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EMF Meter

Many investigators have the wrong idea about EMF meters, and the difference between calibrated meters and un-calibrated meters. So here it is, a detailed description of EXACTLY how AC EMF meters work, and what you should be looking for in a haunted environment. Hopefully this will clear up any questions you have about meters.
    An AC EMF meter consists of two basic stages: an amplifier stage, and an output stage. The amplifier stage is where the actual EMF readings are taken, and the output stage is where is converted to a readable output (i.e., analog or digital meter, an array of LED's, etc.). The amplifier stage is the one we are concerned with here, it defines how the meter will actually read AC magnetic fields.

Amplifier Stage
    All an AC EMF meter really is, is an inductor (coil) hooked to an amplifier, similar to an audio amplifier. An oscillating (AC) magnetic field will cause a tiny voltage, say 1-4 milli-volts, flow through an inductor, which is then amplified several thousand times to, say 1-4 volts. The result is an analog signal, whose frequency is directly proportional to the oscillating field's frequency. That signal is then sent through several filtering stages, which take the oscillating AC output and turn it into a voltage output, proportional to the strength of the magnetic field proper. This reading is then sent to the output stage where it is measured, and the appropriate reading in Gauss (or Oersted) is displayed. So, the effect is the exact opposite of an electromagnet, instead of AC current through a coil creating an AC electromagnetic field, AC electromagnetic fields create an AC current in a coil, which then can be measured.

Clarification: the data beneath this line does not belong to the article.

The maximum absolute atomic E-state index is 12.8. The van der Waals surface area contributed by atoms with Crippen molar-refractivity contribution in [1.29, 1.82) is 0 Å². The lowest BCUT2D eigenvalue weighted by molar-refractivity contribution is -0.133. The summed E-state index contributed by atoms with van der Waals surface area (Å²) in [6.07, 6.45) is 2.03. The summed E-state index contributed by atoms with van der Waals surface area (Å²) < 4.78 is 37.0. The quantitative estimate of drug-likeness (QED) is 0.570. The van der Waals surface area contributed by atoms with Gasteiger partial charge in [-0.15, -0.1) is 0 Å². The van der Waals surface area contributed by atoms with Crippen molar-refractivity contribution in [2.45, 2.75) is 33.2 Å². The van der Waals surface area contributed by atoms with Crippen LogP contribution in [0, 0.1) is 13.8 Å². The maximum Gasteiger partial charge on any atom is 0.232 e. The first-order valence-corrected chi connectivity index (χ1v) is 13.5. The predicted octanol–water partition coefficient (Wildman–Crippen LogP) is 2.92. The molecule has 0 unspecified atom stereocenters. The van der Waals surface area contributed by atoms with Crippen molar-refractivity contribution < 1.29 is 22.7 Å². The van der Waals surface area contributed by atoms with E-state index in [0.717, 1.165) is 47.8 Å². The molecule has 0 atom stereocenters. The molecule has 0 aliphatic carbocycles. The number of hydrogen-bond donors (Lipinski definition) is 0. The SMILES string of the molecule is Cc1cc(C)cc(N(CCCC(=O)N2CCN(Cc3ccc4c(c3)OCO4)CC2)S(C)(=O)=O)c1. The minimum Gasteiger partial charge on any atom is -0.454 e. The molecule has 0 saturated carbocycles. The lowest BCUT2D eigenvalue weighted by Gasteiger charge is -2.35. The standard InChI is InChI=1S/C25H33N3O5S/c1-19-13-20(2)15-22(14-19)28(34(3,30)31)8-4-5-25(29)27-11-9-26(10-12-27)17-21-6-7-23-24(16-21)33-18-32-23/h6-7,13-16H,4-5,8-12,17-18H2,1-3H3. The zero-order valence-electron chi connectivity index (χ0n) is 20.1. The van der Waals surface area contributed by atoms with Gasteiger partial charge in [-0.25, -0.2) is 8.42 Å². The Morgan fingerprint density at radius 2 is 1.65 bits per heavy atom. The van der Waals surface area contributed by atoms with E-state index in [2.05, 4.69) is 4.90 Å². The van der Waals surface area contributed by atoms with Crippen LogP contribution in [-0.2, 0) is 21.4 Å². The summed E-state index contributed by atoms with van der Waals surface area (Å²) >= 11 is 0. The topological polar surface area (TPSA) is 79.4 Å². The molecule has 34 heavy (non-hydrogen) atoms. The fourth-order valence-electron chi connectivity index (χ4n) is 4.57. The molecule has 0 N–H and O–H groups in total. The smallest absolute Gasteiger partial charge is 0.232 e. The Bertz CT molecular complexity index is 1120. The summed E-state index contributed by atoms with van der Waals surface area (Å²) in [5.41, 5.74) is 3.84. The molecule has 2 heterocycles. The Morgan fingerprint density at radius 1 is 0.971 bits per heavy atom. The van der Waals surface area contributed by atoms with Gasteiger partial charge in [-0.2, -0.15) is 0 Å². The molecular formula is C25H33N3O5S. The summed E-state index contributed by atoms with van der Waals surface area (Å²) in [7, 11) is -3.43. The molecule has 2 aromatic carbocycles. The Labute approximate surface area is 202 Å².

Calibrated vs. Un-calibrated
     Calibrated -     Many people think that because a meter is calibrated at 50/60hz means it will not pick up other frequencies. This is entirely untrue! A "calibrated" meter uses what we call a differentiator amplifier, which sends the input current through capacitor before entering the amplifier. This will make the meter read higher frequencies as a higher reading than lower frequencies. When a meter is said to be calibrated at 60hz, it means that it will give an accurate Gauss reading at 60hz, but as the frequency of the field goes up, the amplification goes up proportionately! For example, if we had a 1mG field oscillating at 60hz, the meter would read 1mG, but if we had a 1mG field oscillating at 120hz, a higher frequency, the EMF meter may actually read 2mG, instead of it's true reading of 1mG. I've made the following graph to help you better understand how calibrated meters read other frequencies:

     Un-calibrated -     An un-calibrated meter has just a straight amplifier, with no capacitors at all (except maybe one across the feedback resister to roll amplification of high frequency fields (>10khz), this is only to block radio signals, though). The only distortion in the field reading is caused by the inductor's own self resonance, which doesn't effect the meter until extremely high frequencies (>1khz) are reached. The problem with calibrated meters, though, is it is very hard to get an accurate reading, because of electronic errors such as natural DC biasing from voltage drift. The same capacitor that makes the calibrated meters amplify higher frequencies more, blocks these DC fields from the amplifier input, and will only allow oscillating AC fields to pass into the amplifier stage. A truly un-calibrated meter should give an accurate reading, no matter what the frequency (under 1khz).
So which is Better??